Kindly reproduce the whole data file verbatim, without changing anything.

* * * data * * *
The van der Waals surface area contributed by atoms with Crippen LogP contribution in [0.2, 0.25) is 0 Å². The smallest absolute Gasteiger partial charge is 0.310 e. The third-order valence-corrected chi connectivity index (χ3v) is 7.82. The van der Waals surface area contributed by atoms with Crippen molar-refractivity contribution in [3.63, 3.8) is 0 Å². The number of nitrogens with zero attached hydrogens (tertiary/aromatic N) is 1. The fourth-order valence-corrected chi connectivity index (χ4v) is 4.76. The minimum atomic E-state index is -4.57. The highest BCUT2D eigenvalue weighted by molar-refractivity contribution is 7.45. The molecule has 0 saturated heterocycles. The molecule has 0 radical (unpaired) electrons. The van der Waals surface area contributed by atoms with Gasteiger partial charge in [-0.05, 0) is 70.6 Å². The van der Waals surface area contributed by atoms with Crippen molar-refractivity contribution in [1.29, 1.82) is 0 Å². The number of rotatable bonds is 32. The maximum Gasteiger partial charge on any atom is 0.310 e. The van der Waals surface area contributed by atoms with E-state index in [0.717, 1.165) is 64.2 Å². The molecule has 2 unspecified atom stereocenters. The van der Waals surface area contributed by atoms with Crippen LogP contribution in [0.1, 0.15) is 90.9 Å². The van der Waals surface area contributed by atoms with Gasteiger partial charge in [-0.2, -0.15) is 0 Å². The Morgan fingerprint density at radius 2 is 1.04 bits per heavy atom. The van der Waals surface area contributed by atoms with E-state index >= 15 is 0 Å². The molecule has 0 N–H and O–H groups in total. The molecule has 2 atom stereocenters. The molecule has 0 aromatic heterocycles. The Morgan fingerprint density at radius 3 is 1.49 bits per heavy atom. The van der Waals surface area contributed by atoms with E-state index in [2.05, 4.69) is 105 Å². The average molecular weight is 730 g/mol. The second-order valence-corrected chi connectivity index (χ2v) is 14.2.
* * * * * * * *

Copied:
The van der Waals surface area contributed by atoms with Crippen LogP contribution in [0.2, 0.25) is 0 Å². The smallest absolute Gasteiger partial charge is 0.310 e. The third-order valence-corrected chi connectivity index (χ3v) is 7.82. The van der Waals surface area contributed by atoms with Crippen molar-refractivity contribution in [3.63, 3.8) is 0 Å². The number of nitrogens with zero attached hydrogens (tertiary/aromatic N) is 1. The fourth-order valence-corrected chi connectivity index (χ4v) is 4.76. The minimum atomic E-state index is -4.57. The highest BCUT2D eigenvalue weighted by molar-refractivity contribution is 7.45. The molecule has 0 saturated heterocycles. The molecule has 0 radical (unpaired) electrons. The van der Waals surface area contributed by atoms with Gasteiger partial charge in [-0.05, 0) is 70.6 Å². The van der Waals surface area contributed by atoms with Crippen molar-refractivity contribution in [1.29, 1.82) is 0 Å². The number of rotatable bonds is 32. The maximum Gasteiger partial charge on any atom is 0.310 e. The van der Waals surface area contributed by atoms with E-state index in [0.717, 1.165) is 64.2 Å². The molecule has 2 unspecified atom stereocenters. The van der Waals surface area contributed by atoms with Crippen LogP contribution in [0.1, 0.15) is 90.9 Å². The van der Waals surface area contributed by atoms with Gasteiger partial charge in [-0.2, -0.15) is 0 Å². The Morgan fingerprint density at radius 2 is 1.04 bits per heavy atom. The van der Waals surface area contributed by atoms with E-state index >= 15 is 0 Å². The molecule has 0 N–H and O–H groups in total. The molecule has 2 atom stereocenters. The molecule has 0 aromatic heterocycles. The Morgan fingerprint density at radius 3 is 1.49 bits per heavy atom. The van der Waals surface area contributed by atoms with E-state index in [2.05, 4.69) is 105 Å². The average molecular weight is 730 g/mol. The second-order valence-corrected chi connectivity index (χ2v) is 14.2.